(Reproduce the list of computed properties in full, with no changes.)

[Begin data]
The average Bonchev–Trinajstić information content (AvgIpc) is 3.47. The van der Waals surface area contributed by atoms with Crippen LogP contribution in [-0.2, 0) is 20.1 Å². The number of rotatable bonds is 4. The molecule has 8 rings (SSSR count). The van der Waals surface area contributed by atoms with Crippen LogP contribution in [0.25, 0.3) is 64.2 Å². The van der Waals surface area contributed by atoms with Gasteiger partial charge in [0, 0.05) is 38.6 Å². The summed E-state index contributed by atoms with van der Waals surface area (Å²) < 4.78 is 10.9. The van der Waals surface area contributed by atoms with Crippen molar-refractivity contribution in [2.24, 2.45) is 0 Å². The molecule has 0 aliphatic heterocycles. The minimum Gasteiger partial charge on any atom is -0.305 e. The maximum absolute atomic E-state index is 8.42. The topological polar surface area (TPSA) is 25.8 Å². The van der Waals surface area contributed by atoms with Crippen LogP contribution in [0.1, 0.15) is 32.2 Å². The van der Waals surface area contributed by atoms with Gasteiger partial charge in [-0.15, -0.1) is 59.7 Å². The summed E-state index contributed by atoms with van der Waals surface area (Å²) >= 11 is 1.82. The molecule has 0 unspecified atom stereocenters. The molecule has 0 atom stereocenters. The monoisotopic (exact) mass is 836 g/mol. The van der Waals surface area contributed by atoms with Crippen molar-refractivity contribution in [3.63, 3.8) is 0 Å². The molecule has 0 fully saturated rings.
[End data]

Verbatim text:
The average Bonchev–Trinajstić information content (AvgIpc) is 3.47. The van der Waals surface area contributed by atoms with Crippen LogP contribution in [-0.2, 0) is 20.1 Å². The number of rotatable bonds is 4. The molecule has 8 rings (SSSR count). The van der Waals surface area contributed by atoms with Crippen LogP contribution in [0.25, 0.3) is 64.2 Å². The van der Waals surface area contributed by atoms with Gasteiger partial charge in [0, 0.05) is 38.6 Å². The summed E-state index contributed by atoms with van der Waals surface area (Å²) < 4.78 is 10.9. The van der Waals surface area contributed by atoms with Crippen molar-refractivity contribution in [2.24, 2.45) is 0 Å². The molecule has 0 aliphatic heterocycles. The minimum Gasteiger partial charge on any atom is -0.305 e. The maximum absolute atomic E-state index is 8.42. The topological polar surface area (TPSA) is 25.8 Å². The van der Waals surface area contributed by atoms with Crippen LogP contribution in [0.1, 0.15) is 32.2 Å². The van der Waals surface area contributed by atoms with Gasteiger partial charge in [-0.15, -0.1) is 59.7 Å². The summed E-state index contributed by atoms with van der Waals surface area (Å²) >= 11 is 1.82. The molecule has 0 unspecified atom stereocenters. The molecule has 0 atom stereocenters. The monoisotopic (exact) mass is 836 g/mol. The van der Waals surface area contributed by atoms with Crippen molar-refractivity contribution in [3.63, 3.8) is 0 Å². The molecule has 0 fully saturated rings.